Using decoys to expand the recognition specificity of a plant disease resistance protein

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Science  12 Feb 2016:
Vol. 351, Issue 6274, pp. 684-687
DOI: 10.1126/science.aad3436

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Improving plant disease responses

Disease resistance in plants depends on genes that allow them to recognize when they are infected by a pathogen so that they can mount a timely defense response. Unfortunately, pathogens can often overcome endogenous disease resistance genes by evolving new virulence strategies that escape detection. Kim et al. modified the pathogen recognition systems in the model plant Arabidopsis thaliana to widen its reach. The approach should enable the development of crops with more durable disease resistance and hence reduce pesticide use and increase crop yields.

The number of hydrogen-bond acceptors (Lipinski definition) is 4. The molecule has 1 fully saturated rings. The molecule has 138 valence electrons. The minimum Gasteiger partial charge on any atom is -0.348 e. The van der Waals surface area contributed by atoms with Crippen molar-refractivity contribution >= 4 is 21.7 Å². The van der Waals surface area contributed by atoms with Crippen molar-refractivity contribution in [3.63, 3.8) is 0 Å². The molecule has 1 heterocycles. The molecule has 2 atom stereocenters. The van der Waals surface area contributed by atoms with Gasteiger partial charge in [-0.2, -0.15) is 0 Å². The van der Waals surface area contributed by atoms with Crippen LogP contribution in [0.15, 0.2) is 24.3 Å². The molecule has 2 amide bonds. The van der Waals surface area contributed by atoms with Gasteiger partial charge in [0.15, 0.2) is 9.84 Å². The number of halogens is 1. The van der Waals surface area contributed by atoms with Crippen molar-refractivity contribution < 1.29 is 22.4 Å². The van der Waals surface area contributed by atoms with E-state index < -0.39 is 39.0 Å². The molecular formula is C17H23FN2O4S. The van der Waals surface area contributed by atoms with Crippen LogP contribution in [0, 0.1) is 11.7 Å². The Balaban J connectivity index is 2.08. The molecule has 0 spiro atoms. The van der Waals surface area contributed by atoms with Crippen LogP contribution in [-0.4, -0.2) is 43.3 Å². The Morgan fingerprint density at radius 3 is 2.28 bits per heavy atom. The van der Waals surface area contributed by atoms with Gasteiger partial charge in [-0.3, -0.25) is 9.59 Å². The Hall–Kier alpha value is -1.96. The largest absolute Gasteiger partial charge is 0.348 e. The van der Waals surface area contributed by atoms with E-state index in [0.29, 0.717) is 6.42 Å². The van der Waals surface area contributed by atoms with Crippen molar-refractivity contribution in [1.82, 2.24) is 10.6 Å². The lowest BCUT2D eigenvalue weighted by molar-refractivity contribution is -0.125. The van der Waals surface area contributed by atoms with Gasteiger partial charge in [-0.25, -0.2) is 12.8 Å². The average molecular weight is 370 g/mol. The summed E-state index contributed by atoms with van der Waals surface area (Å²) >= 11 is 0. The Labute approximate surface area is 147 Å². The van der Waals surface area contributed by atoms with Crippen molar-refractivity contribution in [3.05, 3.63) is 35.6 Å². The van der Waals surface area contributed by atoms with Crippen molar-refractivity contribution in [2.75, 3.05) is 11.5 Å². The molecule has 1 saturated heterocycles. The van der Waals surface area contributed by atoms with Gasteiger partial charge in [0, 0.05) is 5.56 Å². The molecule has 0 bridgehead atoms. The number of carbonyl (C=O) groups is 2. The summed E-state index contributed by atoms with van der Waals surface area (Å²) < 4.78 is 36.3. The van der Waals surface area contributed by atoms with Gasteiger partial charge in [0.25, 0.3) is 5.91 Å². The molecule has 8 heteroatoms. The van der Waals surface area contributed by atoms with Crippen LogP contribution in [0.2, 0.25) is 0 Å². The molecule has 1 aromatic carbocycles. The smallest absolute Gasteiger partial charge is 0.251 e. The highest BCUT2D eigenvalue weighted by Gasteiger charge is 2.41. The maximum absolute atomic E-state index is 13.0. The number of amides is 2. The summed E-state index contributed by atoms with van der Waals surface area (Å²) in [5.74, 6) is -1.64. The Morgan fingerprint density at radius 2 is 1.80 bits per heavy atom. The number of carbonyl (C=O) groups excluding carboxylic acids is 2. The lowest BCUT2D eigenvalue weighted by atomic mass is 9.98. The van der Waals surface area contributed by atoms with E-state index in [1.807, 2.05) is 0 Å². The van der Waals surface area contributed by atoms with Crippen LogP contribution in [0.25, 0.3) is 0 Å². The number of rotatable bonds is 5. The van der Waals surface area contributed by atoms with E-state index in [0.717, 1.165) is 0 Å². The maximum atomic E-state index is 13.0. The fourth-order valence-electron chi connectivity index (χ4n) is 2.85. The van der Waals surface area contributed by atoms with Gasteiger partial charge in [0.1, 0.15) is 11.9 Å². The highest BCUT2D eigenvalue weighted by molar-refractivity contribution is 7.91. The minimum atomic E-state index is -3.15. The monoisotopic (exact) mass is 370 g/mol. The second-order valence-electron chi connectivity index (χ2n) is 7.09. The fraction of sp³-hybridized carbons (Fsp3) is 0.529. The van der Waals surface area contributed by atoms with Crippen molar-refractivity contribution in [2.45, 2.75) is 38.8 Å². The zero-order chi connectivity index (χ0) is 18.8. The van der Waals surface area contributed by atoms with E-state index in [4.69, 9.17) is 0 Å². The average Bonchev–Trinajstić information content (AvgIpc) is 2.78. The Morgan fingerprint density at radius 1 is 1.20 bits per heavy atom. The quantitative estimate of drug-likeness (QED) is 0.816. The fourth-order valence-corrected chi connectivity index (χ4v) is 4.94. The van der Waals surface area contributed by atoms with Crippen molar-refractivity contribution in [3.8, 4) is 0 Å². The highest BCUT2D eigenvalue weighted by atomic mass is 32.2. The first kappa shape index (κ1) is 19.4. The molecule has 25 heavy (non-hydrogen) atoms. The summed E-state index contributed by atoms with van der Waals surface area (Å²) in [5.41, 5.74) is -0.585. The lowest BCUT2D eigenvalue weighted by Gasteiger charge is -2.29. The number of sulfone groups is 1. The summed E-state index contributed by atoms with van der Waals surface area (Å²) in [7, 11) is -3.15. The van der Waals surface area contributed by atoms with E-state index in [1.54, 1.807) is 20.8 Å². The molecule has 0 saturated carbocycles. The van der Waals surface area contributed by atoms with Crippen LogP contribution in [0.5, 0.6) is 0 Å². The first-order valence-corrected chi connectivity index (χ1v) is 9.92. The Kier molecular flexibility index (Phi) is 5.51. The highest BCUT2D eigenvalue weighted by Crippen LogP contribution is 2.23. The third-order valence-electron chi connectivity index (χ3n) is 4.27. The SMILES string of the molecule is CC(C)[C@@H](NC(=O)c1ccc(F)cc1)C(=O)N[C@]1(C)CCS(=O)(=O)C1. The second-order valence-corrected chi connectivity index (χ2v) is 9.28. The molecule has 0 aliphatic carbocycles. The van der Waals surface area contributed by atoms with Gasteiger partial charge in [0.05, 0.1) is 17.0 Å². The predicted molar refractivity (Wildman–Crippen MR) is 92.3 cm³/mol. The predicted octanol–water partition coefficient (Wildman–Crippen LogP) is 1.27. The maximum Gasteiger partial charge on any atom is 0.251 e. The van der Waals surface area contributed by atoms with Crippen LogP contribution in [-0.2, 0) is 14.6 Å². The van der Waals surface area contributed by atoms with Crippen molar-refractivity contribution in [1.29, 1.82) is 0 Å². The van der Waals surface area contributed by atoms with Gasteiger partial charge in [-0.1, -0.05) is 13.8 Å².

Science, this issue p. 684


Maintaining high crop yields in an environmentally sustainable manner requires the development of disease-resistant crop varieties. We describe a method to engineer disease resistance in plants by means of an endogenous disease resistance gene from Arabidopsis thaliana named RPS5, which encodes a nucleotide-binding leucine-rich repeat (NLR) protein. RPS5 is normally activated when a second host protein, PBS1, is cleaved by the pathogen-secreted protease AvrPphB. We show that the AvrPphB cleavage site within PBS1 can be substituted with cleavage sites for other pathogen proteases, which then enables RPS5 to be activated by these proteases, thereby conferring resistance to new pathogens. This “decoy” approach may be applicable to other NLR proteins and should enable engineering of resistance in plants to diseases for which we currently lack robust genetic resistance.

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